From a Techie to a Restaurateur, From a Blogger to a Co-Author: Lessons in Reinventing Yourself From Jayanth Narayanan
Jayanth Narayanan, Owner of Mani’s Dum Biryani and Co-author of Secret Sauce and Startup your Restaurant, Constantly Reinvents Himself
Mahatma Gandhi dwelt as intensely on the foods he and his followers consumed (or consciously avoided) as on larger political or spiritual themes. But he would have applauded the contemporary nation’s variegated palates as a hallmark of its receptiveness. Yet India, according to the authors of Secret Sauce, is a “punishing” market for most restaurateurs. However, a few iconic places have endured the vicissitudes of consumer fickleness. Jayanth Narayanan criss-crossed the country to chart the gripping stories of such gastronomic legends.
Like many of the vivid restaurant founders, Jayanth himself treaded an offbeat career path, transiting from selling technology to founding a restaurant, from blogging to co-authoring a popular series of food-business books. Emerging from a middle-class family in Chennai, Jayanth headed into an Engineering degree, fulfilling societal expectations to “do something practical.” While he cherished many aspects of his BITS Pilani experience, he wasn’t particularly drawn to his field of study. Instead of opting for an insipid job, he chose to acquire an MBA from XLRI. Soon after, he spent a few years in the U.S., selling technology products.
Even at college, he had always dreamt of starting his own business. Returning to India, he experimented with a BPO business, and then with a product company. Both enterprises, he acknowledges, did not take off. Besides, he had recently become a parent, and felt compelled to stabilize his finances. But after four-plus years at a job, when the urge to found his own enterprise resurfaced, he set up a health-food restaurant called “Café Aarogya.” “It was like an art movie,” reflects Jayanth wryly. “Critically applauded, but commercially unviable.”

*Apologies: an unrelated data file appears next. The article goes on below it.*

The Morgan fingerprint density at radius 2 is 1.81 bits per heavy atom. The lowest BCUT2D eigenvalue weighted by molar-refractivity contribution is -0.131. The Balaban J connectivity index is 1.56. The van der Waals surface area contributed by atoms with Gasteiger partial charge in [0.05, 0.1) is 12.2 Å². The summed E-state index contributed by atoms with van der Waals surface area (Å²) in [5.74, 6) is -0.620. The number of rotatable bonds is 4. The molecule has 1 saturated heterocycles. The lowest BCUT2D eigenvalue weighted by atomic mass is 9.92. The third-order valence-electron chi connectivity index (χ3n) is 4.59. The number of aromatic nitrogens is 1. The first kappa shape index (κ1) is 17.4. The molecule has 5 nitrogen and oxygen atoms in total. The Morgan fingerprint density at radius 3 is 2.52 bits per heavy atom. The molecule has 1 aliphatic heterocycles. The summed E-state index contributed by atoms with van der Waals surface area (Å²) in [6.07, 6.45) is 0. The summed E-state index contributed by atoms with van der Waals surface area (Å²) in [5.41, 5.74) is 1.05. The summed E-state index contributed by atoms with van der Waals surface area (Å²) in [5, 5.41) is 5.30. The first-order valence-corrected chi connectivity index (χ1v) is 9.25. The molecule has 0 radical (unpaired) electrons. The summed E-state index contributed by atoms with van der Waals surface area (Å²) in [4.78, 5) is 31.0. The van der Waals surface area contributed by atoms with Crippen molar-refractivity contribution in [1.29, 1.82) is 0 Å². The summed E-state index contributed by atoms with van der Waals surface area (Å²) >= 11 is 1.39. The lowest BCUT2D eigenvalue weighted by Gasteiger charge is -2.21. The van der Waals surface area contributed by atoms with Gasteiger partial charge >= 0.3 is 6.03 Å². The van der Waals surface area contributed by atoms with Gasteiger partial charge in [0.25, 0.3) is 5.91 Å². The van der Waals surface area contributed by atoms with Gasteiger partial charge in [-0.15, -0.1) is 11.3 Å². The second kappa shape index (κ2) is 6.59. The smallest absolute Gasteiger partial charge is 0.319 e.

For Aarogya, he had hired a chef named Mani, who suggested, when a decision to shut down the business was made, that they convert the “green” enterprise into a no-frills biryani outlet. Though Jayanth himself was vegetarian, he agreed with his employee that the business needed to align itself with customer appetites. Of course, the biryani was going to be cooked by Mani, whose distinctly South Indian name seemed like a comic foil to the dish. The outlet, zanily renamed “Mani’s Dum Biryani”, carted packages to customer homes before home-deliveries had become widespread.
Even as he steered his operation, Jayanth was always reflective about the mistakes he had made with his enterprise. Besides the menu, the location – off a main road, on the first floor of an unimpressive building – was not ideal. He watched other restaurants being set up on the same street, and then foreseeably collapse. He blogged about his insights, hoping to help other aspiring restaurateurs. When the posts started garnering consistently high hits, he wished to stitch the material into a book. But as an insightful and introspective person, he realized he couldn’t do this alone. He teamed up with Priya Bala, who was already a reputed restaurant critic and food writer.
After their first manuscript, Startup Your Restaurant was accepted by Harper Collins, the duo discovered that other restaurateurs in the nation had fascinating narratives. They pitched a second book to the publisher, and this time around, snagged a contract rather quickly. Secret Sauce offers rarely-documented snippets about restaurants that have forged our sense of nation as much as cricket and Bollywood.
Some Fascinating Snippets From Secret Sauce: Inspiring Stories of Great Indian Restaurants
Thirupati Raja of Adyar Anand Bhavan rises from penurious circumstances
In 1938, 10-year-old Raja ran away from his farmer family to work as a cleaner at a lunch home in Chennai. His fortune-seeking led him to Bombay, where he was ousted from his mill job when the factories shut down, then to Tamil Nadu, where his sugarcane farm was destroyed by a cyclone, to eventually establishing the sweet shop at Adyar in 1988. Since then, the business has mushroomed into the chain that dots cities, towns and highways across Karnataka and Tamil Nadu. But Raja’s tight controls of the cash box or “kalla petti” had been transmitted to the flourishing enterprise. Even while responding to the authors, Raja’s son refused to forsake his fiduciary duties, signing a six-inch stack of cheques while dwelling on the past.